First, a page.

DANA PETERSON: Well, as long as the virus is still raging throughout the US, indeed the numbers are down slightly, but still are at very elevated levels, and governments are keeping things shuttered, businesses closed and mobility low for households, then you're probably going to need fiscal supports to offset the negatives from that. So you know, it's not up to me to determine how big the government should go, but certainly there is scope for additional stimulus here, especially for folks in the bottom portion of that K-shaped recovery, people who are still unemployed, people who have left the labor market, people who have seen interruptions in income, and people who are still struggling, as well as potentially businesses that are still grappling with not seeing customers, and also potentially state and local governments who have seen their revenues decline and also have been bearing a lot of the burden in terms of paying for caring for people and vaccinations and for treatments, and for testing, as well.

JULIE HYMAN: So let's dig into that a little bit more, Joe. And I want to talk to you about the various groups that, as you referred to, we talked about earlier in the week, with professional and business services coming back. Leisure and hospitality is really the area where we are still seeing the deepest hole here.

You know, air transportation workers are still-- are in that, as well, with American Airlines talking about potentially 13,000 people being furloughed. They talked about that this week. How can stimulus be targeted to help those people, or do you just-- do you send those people checks? How do you figure out where the need is most acute?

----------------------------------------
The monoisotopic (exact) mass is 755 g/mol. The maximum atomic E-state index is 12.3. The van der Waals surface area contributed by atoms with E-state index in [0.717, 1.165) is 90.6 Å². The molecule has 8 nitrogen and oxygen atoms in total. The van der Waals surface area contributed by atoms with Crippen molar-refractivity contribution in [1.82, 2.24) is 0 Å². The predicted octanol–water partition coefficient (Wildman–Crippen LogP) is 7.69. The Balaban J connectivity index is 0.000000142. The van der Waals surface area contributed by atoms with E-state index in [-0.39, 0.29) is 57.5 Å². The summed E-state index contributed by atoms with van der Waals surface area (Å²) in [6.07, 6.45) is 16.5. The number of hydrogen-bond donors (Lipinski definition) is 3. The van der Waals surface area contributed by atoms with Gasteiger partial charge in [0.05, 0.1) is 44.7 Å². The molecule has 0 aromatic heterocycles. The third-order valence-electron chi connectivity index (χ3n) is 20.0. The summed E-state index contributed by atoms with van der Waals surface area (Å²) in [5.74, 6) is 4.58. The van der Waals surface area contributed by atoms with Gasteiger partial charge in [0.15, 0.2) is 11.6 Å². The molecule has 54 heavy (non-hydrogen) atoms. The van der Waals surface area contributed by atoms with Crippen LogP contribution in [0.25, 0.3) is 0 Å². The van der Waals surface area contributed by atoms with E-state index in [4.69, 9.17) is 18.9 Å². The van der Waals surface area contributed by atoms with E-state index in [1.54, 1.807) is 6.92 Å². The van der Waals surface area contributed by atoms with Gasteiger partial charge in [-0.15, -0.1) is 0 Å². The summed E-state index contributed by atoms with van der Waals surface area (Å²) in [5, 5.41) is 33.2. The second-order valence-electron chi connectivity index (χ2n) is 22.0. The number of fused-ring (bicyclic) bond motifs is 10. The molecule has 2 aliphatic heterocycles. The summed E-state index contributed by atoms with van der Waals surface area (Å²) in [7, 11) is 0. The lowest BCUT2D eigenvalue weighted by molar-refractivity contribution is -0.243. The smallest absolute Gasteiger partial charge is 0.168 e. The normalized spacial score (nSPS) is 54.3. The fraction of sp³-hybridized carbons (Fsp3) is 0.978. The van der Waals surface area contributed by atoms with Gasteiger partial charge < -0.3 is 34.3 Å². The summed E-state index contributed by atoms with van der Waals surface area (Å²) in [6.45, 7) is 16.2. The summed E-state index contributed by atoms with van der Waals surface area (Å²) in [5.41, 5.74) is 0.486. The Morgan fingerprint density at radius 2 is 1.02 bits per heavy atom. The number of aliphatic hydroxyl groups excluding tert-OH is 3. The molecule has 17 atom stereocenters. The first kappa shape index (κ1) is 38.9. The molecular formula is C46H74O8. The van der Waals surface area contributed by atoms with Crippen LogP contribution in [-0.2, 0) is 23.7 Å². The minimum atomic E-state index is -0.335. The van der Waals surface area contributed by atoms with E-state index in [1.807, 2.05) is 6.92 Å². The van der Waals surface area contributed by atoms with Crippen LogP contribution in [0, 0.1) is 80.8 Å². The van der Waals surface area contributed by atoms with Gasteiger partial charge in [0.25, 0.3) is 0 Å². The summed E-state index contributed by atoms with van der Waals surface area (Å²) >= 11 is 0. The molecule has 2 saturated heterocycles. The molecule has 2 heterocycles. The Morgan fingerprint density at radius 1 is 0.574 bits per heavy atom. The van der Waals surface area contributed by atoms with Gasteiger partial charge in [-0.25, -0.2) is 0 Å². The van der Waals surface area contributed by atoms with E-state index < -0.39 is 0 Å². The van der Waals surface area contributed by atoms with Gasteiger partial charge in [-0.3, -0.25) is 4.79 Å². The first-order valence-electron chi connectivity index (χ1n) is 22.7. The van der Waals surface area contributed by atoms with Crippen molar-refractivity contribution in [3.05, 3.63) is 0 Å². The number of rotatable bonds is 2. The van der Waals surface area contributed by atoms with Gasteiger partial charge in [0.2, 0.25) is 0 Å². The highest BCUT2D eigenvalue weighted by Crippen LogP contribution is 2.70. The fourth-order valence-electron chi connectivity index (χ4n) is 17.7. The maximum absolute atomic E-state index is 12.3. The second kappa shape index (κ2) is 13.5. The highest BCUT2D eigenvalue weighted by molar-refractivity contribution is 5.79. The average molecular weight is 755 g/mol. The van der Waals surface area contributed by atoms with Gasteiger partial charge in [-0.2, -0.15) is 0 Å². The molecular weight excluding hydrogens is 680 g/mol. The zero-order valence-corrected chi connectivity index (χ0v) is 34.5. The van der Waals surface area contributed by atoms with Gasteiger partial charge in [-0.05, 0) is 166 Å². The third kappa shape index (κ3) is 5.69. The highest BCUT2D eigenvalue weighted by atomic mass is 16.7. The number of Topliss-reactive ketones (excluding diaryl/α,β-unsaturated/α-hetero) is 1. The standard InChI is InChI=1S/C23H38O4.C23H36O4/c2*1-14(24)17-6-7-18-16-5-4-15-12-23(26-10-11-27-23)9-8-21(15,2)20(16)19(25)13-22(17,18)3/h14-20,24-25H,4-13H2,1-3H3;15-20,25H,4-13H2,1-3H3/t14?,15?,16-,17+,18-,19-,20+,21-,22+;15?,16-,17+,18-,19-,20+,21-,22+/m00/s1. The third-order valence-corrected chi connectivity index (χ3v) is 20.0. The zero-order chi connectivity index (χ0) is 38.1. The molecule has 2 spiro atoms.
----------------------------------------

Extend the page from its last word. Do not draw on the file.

JOE BRUSUELAS: OK, well let me just sort of approach this as an economist. You have to identify what the fiscal multiplier is. It's very low right now, I'm thinking about 0.3. So you've got to go big. Second, this idea of a targeted stimulus, I get the optics around that and the politics of it, but when it comes to the economics of this, there's no evidence that implies you can have an optimal fiscal aid and stimulus plan by attempting to target or fine tune this policy. You need to flood the zone with liquidity and overwhelm it. Right?

And again, as I look at this, the average duration of unemployment is over 26 weeks. The median is at 15 weeks. If you're in a household with less than 50,000 in income, the unemployment rate in this country is over 20%. You know, Dana nailed it when she mentioned that K-shaped recovery. I'm fortunate. I'm a remote worker. I don't need to be in a single place. I don't work with my hands.

Life has gone on, with a little bit of disruption. More of an inconvenience, right? But if you're in that bottom half of that K, it's not a recession on the cusp of recovery. It's a depression. I'm telling you guys, as you look at this data, you see the back revisions and you think about the lower three quintile of income earners, they need help, and they need it quickly. And it's got to be big, and it's got to be sustained.

BRIAN SOZZI: Dana, the number of unemployed persons fell 10.1 million in the month. Do you think the recovery is creating high-quality jobs? Do these folks have better jobs now than when they did pre-pandemic?

DANA PETERSON: Well, I really think it depends upon your skill set. We've seen that folks with high skills are actually very attractive, and they're not having a difficult time finding jobs. In fact, they're in high demand. Indeed, anything that involves technology or financial services or business services, those folks are definitely going to have an easier time finding jobs. What we're concerned about is the folks who, as my colleague said, have to work with their hands or have to physically be present and have to engage in in-person services. So those people are the ones that we're very, very concerned about at this point.

JULIE HYMAN: All right, thanks to you both very much for your perspective this morning. Joe Brusuelas is RSM chief economist, and Dana Peterson is the Conference Board chief economist.